Thursday's rain storms caused the Scajaquada Creek to run over its banks and Hoyt Lake to overflow in Buffalo. The issue raises concerns with water quality, as thousands of gallons of raw sewage were discharged into the waterway by municipalities along the creek.
"Cheektowaga and all the surrounding communities, everyone's system was totally inundated with storm water because it was such a heavy intensity rainfall," explained Pat Bowen, the Town of Cheektowaga Engineer.
Cheektowaga is working to rehabilitate its entire sewage system, under consent order from New York State. Bowen says it's a 10 year plan that will continue through 2025 and is estimated to cost $70 million. Right now, the town has relined around 20 percent of its pipes.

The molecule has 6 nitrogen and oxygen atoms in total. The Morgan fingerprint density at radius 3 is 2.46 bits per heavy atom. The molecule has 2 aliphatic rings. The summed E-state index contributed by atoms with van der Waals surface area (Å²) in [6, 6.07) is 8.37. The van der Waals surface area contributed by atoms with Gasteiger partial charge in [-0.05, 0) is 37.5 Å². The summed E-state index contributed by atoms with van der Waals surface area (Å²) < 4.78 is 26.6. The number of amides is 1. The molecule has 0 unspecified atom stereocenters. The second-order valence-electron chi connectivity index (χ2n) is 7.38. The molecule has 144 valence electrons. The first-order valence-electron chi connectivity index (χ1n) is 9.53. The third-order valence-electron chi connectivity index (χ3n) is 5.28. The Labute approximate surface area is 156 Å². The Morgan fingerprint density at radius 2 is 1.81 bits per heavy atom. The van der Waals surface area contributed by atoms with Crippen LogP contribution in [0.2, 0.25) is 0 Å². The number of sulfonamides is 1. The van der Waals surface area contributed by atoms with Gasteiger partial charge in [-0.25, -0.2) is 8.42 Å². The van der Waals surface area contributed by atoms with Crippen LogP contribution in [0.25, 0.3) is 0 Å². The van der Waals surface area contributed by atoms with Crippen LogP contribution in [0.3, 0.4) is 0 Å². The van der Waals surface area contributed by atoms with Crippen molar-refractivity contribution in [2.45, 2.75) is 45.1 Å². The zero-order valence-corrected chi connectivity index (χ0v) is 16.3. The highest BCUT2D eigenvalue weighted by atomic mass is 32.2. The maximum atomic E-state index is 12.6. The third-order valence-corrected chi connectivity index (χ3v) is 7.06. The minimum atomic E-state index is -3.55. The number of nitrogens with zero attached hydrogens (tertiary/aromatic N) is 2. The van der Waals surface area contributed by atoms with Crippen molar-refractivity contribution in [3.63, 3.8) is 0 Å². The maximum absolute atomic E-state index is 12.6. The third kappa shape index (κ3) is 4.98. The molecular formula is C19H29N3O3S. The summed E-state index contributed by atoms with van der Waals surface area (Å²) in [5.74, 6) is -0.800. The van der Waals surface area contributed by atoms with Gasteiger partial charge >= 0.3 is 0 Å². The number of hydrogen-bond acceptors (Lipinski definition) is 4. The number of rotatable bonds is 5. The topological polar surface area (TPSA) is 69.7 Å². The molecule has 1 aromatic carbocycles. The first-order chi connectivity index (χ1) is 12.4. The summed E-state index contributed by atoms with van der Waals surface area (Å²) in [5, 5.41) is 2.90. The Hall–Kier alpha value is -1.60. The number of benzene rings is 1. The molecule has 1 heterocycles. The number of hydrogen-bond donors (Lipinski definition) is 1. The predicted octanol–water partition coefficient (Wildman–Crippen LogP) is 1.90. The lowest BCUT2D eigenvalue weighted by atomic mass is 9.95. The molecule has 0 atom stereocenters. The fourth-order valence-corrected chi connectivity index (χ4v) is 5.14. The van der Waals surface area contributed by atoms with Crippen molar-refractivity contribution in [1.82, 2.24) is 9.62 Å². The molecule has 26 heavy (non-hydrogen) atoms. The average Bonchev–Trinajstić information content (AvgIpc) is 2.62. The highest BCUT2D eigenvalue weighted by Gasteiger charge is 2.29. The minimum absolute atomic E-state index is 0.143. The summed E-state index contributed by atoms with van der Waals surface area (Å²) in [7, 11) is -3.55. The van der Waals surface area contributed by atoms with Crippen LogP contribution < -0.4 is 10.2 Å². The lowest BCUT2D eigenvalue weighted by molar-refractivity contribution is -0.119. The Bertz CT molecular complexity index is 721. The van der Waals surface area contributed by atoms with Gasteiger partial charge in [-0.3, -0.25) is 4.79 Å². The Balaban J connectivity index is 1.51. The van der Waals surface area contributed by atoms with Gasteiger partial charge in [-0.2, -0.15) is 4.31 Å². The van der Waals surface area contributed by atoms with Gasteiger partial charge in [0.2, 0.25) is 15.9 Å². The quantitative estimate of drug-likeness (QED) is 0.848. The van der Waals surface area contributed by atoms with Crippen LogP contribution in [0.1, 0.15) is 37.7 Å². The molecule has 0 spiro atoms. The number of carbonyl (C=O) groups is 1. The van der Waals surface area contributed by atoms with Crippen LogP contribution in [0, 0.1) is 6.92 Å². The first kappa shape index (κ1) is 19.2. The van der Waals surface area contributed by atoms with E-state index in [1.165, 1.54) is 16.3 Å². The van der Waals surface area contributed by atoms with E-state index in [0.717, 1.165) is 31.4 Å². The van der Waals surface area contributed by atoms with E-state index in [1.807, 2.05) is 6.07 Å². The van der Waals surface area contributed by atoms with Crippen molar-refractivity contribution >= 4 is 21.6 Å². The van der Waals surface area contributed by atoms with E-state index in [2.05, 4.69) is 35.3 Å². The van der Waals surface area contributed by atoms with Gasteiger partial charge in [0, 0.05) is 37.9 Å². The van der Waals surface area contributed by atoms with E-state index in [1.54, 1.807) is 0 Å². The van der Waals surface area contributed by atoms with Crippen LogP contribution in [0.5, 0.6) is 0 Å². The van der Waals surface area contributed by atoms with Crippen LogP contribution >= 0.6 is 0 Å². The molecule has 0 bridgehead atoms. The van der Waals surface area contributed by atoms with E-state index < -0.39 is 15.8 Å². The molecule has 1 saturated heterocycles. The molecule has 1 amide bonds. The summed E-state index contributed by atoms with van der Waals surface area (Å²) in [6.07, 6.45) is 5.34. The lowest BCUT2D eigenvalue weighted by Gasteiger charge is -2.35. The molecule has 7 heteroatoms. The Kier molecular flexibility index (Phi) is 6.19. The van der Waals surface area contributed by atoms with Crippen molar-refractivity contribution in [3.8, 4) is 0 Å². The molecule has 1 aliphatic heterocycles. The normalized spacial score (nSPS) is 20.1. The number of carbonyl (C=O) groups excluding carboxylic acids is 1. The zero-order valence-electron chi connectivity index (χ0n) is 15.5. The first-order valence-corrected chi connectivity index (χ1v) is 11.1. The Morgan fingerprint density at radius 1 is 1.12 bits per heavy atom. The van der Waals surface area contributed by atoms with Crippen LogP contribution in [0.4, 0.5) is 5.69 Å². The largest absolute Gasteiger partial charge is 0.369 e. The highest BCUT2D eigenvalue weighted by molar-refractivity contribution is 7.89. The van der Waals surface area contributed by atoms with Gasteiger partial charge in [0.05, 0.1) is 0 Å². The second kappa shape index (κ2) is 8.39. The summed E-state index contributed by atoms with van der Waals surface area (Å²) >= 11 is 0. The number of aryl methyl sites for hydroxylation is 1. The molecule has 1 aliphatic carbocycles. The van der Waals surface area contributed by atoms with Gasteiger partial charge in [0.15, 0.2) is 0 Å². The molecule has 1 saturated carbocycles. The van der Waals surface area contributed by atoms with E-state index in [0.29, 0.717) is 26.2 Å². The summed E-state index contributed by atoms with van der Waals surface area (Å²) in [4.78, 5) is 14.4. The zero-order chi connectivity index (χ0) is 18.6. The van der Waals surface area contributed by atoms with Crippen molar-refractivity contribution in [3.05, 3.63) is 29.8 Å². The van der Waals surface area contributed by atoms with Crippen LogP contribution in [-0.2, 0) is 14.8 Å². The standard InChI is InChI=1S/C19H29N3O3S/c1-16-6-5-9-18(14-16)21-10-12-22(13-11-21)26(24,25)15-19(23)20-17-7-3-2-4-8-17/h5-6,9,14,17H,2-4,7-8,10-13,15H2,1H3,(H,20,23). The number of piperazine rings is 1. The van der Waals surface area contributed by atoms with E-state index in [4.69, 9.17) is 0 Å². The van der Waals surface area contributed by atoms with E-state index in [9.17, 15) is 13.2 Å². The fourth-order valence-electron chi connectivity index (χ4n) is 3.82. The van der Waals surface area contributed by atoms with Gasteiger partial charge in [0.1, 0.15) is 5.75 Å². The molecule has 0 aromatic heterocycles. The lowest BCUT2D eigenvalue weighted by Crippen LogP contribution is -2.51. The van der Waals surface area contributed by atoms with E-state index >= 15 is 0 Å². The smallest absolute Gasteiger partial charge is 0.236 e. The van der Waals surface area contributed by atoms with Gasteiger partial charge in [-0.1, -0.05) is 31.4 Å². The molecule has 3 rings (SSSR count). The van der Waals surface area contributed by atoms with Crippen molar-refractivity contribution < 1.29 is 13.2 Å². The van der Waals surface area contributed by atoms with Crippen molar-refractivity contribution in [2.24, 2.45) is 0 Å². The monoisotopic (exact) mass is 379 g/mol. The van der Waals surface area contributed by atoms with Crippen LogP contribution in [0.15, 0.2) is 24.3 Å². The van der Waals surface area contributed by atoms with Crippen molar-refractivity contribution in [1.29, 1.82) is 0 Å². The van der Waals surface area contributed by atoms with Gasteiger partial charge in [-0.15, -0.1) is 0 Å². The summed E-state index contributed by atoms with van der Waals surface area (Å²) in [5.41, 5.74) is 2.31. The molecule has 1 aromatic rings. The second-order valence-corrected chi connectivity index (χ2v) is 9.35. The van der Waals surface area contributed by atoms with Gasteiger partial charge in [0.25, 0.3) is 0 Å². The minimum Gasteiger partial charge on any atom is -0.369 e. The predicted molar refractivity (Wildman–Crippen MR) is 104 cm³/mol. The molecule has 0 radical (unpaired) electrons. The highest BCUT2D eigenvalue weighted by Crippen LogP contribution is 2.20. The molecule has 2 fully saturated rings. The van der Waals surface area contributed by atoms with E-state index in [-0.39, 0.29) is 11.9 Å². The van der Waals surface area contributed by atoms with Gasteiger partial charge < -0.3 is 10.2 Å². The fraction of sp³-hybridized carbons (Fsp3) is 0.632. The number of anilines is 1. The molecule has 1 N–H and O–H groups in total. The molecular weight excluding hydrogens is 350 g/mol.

But Cheektowaga can't make improvements on private systems that contribute to the overflow problem as well.
"That comes from roof drains, gutters, sump pumps and foundation drains," Bowen said.
"Anytime that happens, you're going to get overflow situations until we address the aging infrastructure problems, both on the public and private side," Kerrie Gallo said. She's deputy executive director of Buffalo Niagara Riverkeeper.
But Gallo points out another reason the flooding can get so bad downstream: channelization.
It's the man-made changing of a waterway, over time, to straighten it out. That causes the water to flow downstream much faster than nature intended.
"Inherently, the more water you're moving the faster it's moving, the downstream areas are going to be prone to some flooding," Gallo explained.